It is forecast by Bloomberg NEF analysis (Jan 2021) that as Lithium-ion battery prices fall, parity will be achieved by 2023, whilst other pundits suggest 2024-2025. We can already observe parity in the entry level sectors and even the top-end EV, the entry level Porsche Taycan now costs less than its 911 ICE counterpart. Efficiency is improving year on year and I forecast that by 2025, EV range as an indication of efficiency, will be overtaken by kilometres per kWh, as an overall measure of efficiency, much the same as kilometres per litre or miles per gallon is used now for ICE vehicles.
Energy Transition Specialist: Scale! Demand is being driven in Aberdeen. Demand is being driven in the industrial sphere. Ultimately demand drives production at scale which necessarily drives down cost. Fuel cell efficiency will improve with development but it is already superior to their BEV equivalents in terms of range and time to refuel.
Hydrogen and Lithium Ion Expert: Hydrogen is widely and safely used in industry right now, to the tune of 120 megatonnes per year. However, it is quite another thing to imagine H2 being safely handled in a commercial context, either as a 700 bar high pressure gas or a 24 kelvin ultracryogenic liquid.
Much work will be needed in the development of codes and standards. And if you think you’ll ever be making 700 bar hydrogen at home using your solar panels, to fuel your fuelcell car, just forget about it. No fire marshal nor any boilers/pressure vessels regulatory authority anywhere in the world will let you get away with it.
Leading Lithium and Energy Expert: The very thought of driving a vehicle while literally sitting above a pressurised container of hydrogen, is in itself a scary proposition for some people. The main safety concerns are the transportation to holding station, the delivery pump system and end user vehicle safety. Although these considerations are much the same for any flammable fuels such as bottled hospital and commercial gasses, diesel, kerosene and petrol. There are already strict regulations in place for all highly flammable gasses and these will rightly become more stringent over the coming years.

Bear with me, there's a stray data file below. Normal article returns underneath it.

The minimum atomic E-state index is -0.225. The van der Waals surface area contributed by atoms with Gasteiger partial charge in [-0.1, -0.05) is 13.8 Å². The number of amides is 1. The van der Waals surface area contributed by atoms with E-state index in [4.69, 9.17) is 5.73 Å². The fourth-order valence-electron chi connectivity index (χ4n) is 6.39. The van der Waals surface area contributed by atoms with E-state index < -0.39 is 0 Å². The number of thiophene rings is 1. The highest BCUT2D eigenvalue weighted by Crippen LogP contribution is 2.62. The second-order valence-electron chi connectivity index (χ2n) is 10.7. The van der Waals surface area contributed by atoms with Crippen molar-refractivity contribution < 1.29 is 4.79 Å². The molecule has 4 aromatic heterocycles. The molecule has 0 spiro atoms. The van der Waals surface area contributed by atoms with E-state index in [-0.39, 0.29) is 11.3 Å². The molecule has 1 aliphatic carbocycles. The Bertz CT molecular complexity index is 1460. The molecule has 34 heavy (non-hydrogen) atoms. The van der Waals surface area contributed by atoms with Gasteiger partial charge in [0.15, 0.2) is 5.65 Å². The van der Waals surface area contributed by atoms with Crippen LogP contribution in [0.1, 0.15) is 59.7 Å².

The primary issue with stored hydrogen is that in ambient temperature, in an enclosed setting, leaked or seeping hydrogen can create enormous gaseous pressure, capable of ripping apart storage vessels with inadequate or no safety valves. In a hydrogen fuel cell powered vehicle, two key hazards are high flammability of the hydrogen and electrocution if not handled safely. Motorists also need assurance in the event of accidents or collisions. I believe that the high purchase price of a FCEV (Fuel Cell Electric Vehicle) and each of these potential safety issues will need to be fully addressed before widespread adoption can be realised.
Energy Transition Specialist: From my experience of hydrogen refuelling in Aberdeen and the vehicles that are operated in the city, safety is paramount and has been adequately addressed. The TECA conference facility incorporates the largest solid oxide fuel cell installation in the UK and safety, learnt from our vehicle operation, has been fully incorporated into the facility.
HSE Buxton are doing a lot of work on the safety front and developing a consistent rule-set. DNV-GL, soon to be renamed DNV, have also carried out much work in the safety sphere. Organisations such as the Scottish hydrogen fuel cell association (SHFCA) is steered very effectively by Prof Nigel Holmes and ensures that safety is promoted to all members.